The flooding occurred primarily because the stretch of river Sal which flows along the western boundary of the fish market is completely chocked with water hyacinth. The river hasn’t been cleaned over the last many years. Instead, the land between the river and the current fish market has been filled with mud to increase the area for parking the fish trucks. A small structure has also been built in that area. Sources in the SGPDA claim that no permission was taken for land filling and for the construction of this structure.
Should the government be investing Rs 13 cr at this site?
The land on which the wholesale market operates is under the SGPDA. However, the SGPDA has no staff deputed at the site to monitor the day to day operations. The entire show is run by the contractor appointed by the SGPDA.
Recently the government had announced a Rs. +13 Crore proposal for upgrading the fish market. However, the plans are yet to be made public. Just last year, a boundary wall was constructed around the market. With nearly 100 interstate trucks and more than 1000 vehicles entering and leaving every day, the current location is not suited for this purpose, especially given that the KTC Bus terminus cum commercial complex is also in the pipeline.
There were attempts made to shift the fish market to the Verna Industrial estate, given the centralised location, the space available for expansion and distance from populated areas. However, the proposal had been shelved.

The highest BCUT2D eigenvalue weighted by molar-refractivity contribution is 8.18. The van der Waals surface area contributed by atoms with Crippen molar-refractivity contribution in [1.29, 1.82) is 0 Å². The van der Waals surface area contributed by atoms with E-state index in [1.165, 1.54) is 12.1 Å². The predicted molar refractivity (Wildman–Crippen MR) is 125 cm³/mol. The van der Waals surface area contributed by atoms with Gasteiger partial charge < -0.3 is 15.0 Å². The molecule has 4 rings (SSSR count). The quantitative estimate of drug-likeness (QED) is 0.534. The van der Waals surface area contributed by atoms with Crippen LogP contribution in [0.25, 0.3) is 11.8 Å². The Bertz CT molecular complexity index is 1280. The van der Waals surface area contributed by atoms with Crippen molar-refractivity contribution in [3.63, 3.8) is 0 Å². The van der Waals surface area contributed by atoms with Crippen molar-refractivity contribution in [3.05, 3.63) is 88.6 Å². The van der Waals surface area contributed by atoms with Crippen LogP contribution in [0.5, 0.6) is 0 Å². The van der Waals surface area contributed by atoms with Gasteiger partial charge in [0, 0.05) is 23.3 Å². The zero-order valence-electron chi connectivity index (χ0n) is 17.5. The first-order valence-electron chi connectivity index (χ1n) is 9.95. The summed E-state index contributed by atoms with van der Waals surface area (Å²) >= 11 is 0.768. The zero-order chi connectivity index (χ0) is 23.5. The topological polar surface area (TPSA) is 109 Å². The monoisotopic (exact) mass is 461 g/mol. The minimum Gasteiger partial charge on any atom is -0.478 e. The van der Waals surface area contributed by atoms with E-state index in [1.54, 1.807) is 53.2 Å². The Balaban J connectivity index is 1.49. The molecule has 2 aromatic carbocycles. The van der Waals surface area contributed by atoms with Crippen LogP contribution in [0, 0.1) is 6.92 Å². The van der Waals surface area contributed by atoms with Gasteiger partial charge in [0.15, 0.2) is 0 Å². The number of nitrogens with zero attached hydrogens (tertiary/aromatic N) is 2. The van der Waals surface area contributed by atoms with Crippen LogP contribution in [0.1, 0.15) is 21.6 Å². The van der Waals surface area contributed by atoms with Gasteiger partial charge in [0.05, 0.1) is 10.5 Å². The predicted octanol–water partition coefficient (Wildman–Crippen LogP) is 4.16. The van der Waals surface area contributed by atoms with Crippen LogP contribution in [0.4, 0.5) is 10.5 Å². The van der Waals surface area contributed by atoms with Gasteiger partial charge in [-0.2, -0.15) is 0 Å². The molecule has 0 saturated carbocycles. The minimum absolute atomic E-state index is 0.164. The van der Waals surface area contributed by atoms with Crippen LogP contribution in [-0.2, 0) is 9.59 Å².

The Herald spoke to the Member Secretary of the SGPDA regarding the issue of hygiene at the market. He said that the new wholesale fish market proposal is at its final stage and will be tendered soon. “When the new market comes, that problem won’t occur”, he said. However, with regards to the current state of affairs, he pushed the buck on the contractor claiming that the contractor is looking after it as the SGPDA does not have any staff on the site.
Herald also showed the photos of the wholesale fish market garbage which was dumped opposite the road in front of the market. The Member Secretary responded by stating that the area comes under the Municipal jurisdiction and therefore they should take care of it.